by Greg Katz (Deseret Morning News)

Wouldn’t it be nice to go all winter without shoveling? To glance out the window during a storm and watch the snowflakes melt as they hit the driveway and sidewalk?

This back-saving dream can be a reality, thanks to products marketed by Heatizon Systems of Murray.

Heatizon (pronounced “heat is on”) has been part of the Salt Lake business landscape since the early 1990s, but its low-voltage, radiant heating products were invented in the 1970s in the mountains of Colorado, according to Cannon Kuch, the company’s sales and marketing manager.

The business has grown to the point that Heatizon will move next month from its current location at 4403 S. 500 West in Murray to a bigger building at 4137 S. 500 West.

“It’s pretty popular,” Kuch said of radiant heating. “Our demographic is typically a homeowner with a house value of $400,000-plus. It’s a medium to higher-end product. . . . But we’re anywhere (people face) high snow loads.”

Heatizon has two primary products, Kuch said. The first is the Tuff Cable, which is designed to go under interior floors or beneath a driveway, pavers — even roofing. It warms the surface and, outdoors, melts snow and ice.

“Our cable is in all of the light rail wheelchair access ramps for TRAX,” Kuch said. “We did 20,000-some feet of snowmelting under the granite pavers at (The Church of Jesus Christ of Latter-day Saints’) Conference Center. We’ve done lots of stuff in Park City.”

The company’s other product is a low-voltage bronze mesh material called Z Mesh. Kuch said it is ideal for in-floor heating and, in Utah, for helping to heat basements through placement in the ceiling.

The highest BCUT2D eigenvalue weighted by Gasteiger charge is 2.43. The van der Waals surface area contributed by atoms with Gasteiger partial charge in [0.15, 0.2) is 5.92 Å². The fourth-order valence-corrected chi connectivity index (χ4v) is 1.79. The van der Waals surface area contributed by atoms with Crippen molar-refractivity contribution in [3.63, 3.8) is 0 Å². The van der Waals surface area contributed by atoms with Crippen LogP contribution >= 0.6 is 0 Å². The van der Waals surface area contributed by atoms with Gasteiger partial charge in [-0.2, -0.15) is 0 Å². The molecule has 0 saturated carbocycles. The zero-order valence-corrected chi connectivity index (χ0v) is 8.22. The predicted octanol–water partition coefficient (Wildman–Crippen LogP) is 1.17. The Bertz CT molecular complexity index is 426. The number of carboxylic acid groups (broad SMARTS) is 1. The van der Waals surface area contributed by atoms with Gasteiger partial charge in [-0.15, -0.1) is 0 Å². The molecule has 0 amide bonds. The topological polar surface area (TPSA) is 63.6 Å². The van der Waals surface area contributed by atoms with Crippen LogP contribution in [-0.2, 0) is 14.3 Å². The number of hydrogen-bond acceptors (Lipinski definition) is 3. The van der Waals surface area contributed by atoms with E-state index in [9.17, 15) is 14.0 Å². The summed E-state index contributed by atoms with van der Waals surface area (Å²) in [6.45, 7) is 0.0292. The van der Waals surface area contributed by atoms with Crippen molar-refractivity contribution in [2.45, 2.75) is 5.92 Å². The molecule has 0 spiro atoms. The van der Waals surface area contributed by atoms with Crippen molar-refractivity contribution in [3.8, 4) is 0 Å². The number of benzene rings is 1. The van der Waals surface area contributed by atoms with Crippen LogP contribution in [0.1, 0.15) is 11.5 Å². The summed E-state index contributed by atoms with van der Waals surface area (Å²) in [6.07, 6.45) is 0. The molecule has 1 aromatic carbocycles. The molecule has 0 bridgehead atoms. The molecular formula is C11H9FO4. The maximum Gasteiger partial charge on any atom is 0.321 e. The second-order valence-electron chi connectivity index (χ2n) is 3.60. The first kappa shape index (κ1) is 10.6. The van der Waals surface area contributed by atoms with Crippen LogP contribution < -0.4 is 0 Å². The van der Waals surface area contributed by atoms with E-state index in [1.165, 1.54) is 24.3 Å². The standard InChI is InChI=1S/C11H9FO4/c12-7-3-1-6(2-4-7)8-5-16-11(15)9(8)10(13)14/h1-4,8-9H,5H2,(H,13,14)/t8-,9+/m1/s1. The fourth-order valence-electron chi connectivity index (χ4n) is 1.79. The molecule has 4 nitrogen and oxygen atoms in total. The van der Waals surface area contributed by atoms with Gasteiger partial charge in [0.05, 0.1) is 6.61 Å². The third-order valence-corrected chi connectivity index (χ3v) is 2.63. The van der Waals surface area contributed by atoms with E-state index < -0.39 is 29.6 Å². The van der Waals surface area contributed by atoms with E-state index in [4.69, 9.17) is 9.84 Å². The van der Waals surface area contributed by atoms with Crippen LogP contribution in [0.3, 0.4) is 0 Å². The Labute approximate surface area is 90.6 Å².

“It looks like 12-inch-wide screen door material,” he said. “You can put carpet pad and carpet, or hardwood . . . floor on top of it and get radiant heating. Anything non-conductive. And because it’s low voltage and mesh, you can drive a nail or staples through it without damaging it.”

He said Tuff Cable and Z Mesh compete with products from companies that sell hot-water or higher-voltage radiant heating systems, but he is not concerned that they will slow Heatizon’s growth.

“Radiant heat is getting more and more popular all the time in the United States,” Kuch said. “It’s been popular in Europe and other places for a long time.

“Natural gas and fossil fuels are getting more expensive, so people are considering electricity more. . . . For snowmelting, it’s very inexpensive to melt snow. For a 300-square-foot system, you’re looking at a couple dollars a storm. In the valley, we rarely get a storm that would be cold enough and have enough snow per hour for (a Heatizon system) to not be able to keep up.”

The company’s 13 full-time employees make the products here, he said, and they are sold throughout the United States by local distributors. (More information is available online at www.Heatizon.com.) In Utah, the primary distributor is WarmQuest.

“The majority of our business already is coming from the Northeast and the Midwest, and then the Northwest, and of course California,” Kuch said. “We do quite a bit of floor warming in the Bay area. . . . We have good distribution in the Northeast, and we’re hoping to add to it this year.”

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